That explains itBy LOTTIE BOGGAN,
I felt like I had been slapped upside my head with a pair of nunchucks. After an 18-hour flight from San Francisco, I was still on Mississippi days and nights and had not fast-forwarded to Hong Kong time. All of us who flew in from the States, had to move our body clocks ahead 23 hours and 45 minutes. That’s what somebody said the time difference was. Whatever, my travel companion Edrie Royals and I had some fast adjusting to do.
She and I were to meet up with a group touring China and Japan on a Celebrity Cruise but getting off the plane, somehow we lost sight of each other in the crowded Hong Kong International Airport.
Relieved, I recognized a Barbie Doll petite lady who was somewhat close to my age. She had not been in Economy, where I was but I had noticed her a row in front of Edrie. She and an older looking gentleman had been studying a Celebrity Millennium Cruise folder. Stylishly dressed, she wore a beige pencil skirt, a coral knit top, and gold wedges. The thin, stoop-shouldered, wheezing gentleman close behind her pulled two large carry-ons.
I thought she might be part of our tour group, and if so, maybe she knew where we would meet.
Just ahead of me, suddenly Barbie Doll stopped, spread her legs, raised and angled a camera, attached to a long metal stick. I don’t know how the two of them did it, but somehow she and her escort managed to block the narrow, crowded walkway. She smiled and began snapping pictures of herself, changing her pose while one by one the crowd slid by.
Thinking she would take only one or two pictures and be done, I decided to wait a moment.
After a few poses and clicks she swung around, faced, and almost knocked me over. I stepped back. She tossed her head and snapped selfies in the same spot, with several different expressions.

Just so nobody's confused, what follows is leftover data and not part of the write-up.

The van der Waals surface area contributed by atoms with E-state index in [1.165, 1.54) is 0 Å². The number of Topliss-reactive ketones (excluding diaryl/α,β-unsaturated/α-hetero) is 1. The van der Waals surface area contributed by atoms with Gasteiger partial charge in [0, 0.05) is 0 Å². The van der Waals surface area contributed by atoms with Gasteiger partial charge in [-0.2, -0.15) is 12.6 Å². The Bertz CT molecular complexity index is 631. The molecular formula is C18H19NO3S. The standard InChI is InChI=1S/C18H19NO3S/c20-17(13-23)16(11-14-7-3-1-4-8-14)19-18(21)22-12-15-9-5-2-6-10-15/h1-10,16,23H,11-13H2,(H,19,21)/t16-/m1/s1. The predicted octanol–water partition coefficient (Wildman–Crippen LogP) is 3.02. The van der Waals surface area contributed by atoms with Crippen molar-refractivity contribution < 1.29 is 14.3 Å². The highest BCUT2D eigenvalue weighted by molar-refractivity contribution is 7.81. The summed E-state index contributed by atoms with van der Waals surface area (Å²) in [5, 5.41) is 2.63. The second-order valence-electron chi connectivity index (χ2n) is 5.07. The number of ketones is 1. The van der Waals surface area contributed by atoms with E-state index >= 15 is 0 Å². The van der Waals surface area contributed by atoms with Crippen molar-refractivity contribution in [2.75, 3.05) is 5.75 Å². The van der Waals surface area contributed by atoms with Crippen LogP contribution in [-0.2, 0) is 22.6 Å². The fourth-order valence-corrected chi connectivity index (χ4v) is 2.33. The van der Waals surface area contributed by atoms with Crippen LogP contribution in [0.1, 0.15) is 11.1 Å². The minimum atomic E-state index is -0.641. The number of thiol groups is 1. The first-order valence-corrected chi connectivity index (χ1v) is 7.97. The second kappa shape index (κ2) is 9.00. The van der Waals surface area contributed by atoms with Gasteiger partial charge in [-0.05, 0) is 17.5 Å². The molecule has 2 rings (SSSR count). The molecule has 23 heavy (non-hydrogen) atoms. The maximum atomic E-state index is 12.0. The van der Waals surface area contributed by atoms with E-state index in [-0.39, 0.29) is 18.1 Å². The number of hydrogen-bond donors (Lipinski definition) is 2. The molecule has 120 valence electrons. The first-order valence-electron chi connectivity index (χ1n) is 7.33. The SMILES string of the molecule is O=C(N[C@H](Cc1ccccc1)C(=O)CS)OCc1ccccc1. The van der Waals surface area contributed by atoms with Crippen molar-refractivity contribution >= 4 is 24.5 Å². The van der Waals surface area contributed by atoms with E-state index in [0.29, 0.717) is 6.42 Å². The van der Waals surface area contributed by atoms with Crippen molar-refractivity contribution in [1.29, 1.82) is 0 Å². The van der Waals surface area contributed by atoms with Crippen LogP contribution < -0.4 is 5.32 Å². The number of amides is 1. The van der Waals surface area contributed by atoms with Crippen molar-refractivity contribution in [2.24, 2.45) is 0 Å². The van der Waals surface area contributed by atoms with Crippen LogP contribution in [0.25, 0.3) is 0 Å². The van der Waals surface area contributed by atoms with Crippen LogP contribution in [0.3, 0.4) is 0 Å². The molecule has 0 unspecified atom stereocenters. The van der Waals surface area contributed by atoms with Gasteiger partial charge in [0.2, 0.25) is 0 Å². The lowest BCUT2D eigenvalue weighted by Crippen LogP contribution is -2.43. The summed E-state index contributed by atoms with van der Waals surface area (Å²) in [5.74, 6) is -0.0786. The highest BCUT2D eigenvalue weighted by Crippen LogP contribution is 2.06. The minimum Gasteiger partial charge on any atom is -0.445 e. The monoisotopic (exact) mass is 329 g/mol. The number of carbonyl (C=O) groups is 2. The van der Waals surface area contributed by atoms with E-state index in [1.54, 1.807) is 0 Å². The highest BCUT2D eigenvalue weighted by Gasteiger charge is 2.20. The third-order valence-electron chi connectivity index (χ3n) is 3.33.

“Are you with our tour group?” I finally asked.
She cocked her head and looked like she was speaking into the microphone of a P.A. system.
“I don’t do tours. I’m not a groupie.”
She rolled her eyes, flung her head, and angled her chin upward and sideways.
“Where are you from?” she asked.
Even though we were almost the same height she managed to look down her nose at me. Maybe it was my imagination, but up close Miss Selfie smelled a little like a wet cat.
“Mississippi,” I answered.
“She’s lost,” the woman laughed as if this were the funniest thing she had heard in a month of Sundays. She wheeled around and clicked her picture with my chin almost on her shoulder. “She’s from Mississippi. That explains it.”
Miss Selfie snapped another picture and popped me in the shoulder with her camera stick.
Understand, although I am not to the manor born, I am somewhat of a Southern lady and try not to be an intrusive person. I do have manners, but I felt an overwhelming desire to stick my tongue out. As close as Miss Selfie stood though, I might have licked her ear.
Flipping her hand in a forward motion to her companion, Miss Selfie whirled around and the two of them began power-walking, shoving their way through the crowd.
“Well, bless your heart,” I called out. But she didn’t hear me.
Just then I spotted Edrie. She and I had played our own game of airport tag and it was sweet relief when we finally found each other then located our tour group. We loaded our luggage, and boarded a bus.
Our first night would be spent in a hotel, not aboard our cruise ship, the Celebrity Millennium. We checked in, and left an early morning wakeup call; we were signed up for an eight o’clock city tour of Hong Kong.
For now, Edrie and I were ready to crash; tired bodies were not ready for pillow talk. She and I had had less than six hours of sleep, if that much since we left Jackson.
Even though I was exhausted, I did not sleep well.
I became a movie star. Selfie cameras flashed on and off all night long. My daughter had been taking my picture. She was Liza Minnelli, and I was Judy Garland.
But the camera was not snapping the Judy of “The Wizard of Oz.”
Oh no. It was the older Judy Garland who once spoke of herself in a movie, “I was really little tortured Tillie.”
Too soon the telephone rang. (“Velcome to Hung Kung. This is your six o’clock vake up kull.”)